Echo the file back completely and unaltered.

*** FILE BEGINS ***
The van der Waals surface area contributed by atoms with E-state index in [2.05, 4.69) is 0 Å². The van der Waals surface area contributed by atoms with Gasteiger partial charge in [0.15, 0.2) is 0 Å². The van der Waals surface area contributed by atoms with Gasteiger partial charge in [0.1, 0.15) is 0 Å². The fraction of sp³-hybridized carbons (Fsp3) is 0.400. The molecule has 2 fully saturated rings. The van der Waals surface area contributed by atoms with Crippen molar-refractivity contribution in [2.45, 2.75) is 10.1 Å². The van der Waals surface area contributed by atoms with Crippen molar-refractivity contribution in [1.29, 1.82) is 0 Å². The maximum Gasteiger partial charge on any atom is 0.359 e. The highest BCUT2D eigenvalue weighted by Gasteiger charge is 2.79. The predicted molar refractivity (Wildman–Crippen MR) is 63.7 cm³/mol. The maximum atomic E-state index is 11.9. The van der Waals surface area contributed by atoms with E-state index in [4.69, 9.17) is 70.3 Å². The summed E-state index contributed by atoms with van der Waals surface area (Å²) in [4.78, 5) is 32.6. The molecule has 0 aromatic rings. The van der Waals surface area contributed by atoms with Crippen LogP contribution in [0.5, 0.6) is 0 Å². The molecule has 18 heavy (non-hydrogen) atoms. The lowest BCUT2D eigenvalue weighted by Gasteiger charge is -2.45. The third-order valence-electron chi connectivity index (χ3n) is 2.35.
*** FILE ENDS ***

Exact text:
The van der Waals surface area contributed by atoms with E-state index in [2.05, 4.69) is 0 Å². The van der Waals surface area contributed by atoms with Gasteiger partial charge in [0.15, 0.2) is 0 Å². The van der Waals surface area contributed by atoms with Gasteiger partial charge in [0.1, 0.15) is 0 Å². The fraction of sp³-hybridized carbons (Fsp3) is 0.400. The molecule has 2 fully saturated rings. The van der Waals surface area contributed by atoms with Crippen molar-refractivity contribution in [2.45, 2.75) is 10.1 Å². The van der Waals surface area contributed by atoms with Crippen molar-refractivity contribution in [1.29, 1.82) is 0 Å². The maximum Gasteiger partial charge on any atom is 0.359 e. The highest BCUT2D eigenvalue weighted by Gasteiger charge is 2.79. The predicted molar refractivity (Wildman–Crippen MR) is 63.7 cm³/mol. The maximum atomic E-state index is 11.9. The van der Waals surface area contributed by atoms with E-state index in [4.69, 9.17) is 70.3 Å². The summed E-state index contributed by atoms with van der Waals surface area (Å²) in [4.78, 5) is 32.6. The molecule has 0 aromatic rings. The van der Waals surface area contributed by atoms with Crippen LogP contribution in [0.5, 0.6) is 0 Å². The molecule has 18 heavy (non-hydrogen) atoms. The lowest BCUT2D eigenvalue weighted by Gasteiger charge is -2.45. The third-order valence-electron chi connectivity index (χ3n) is 2.35.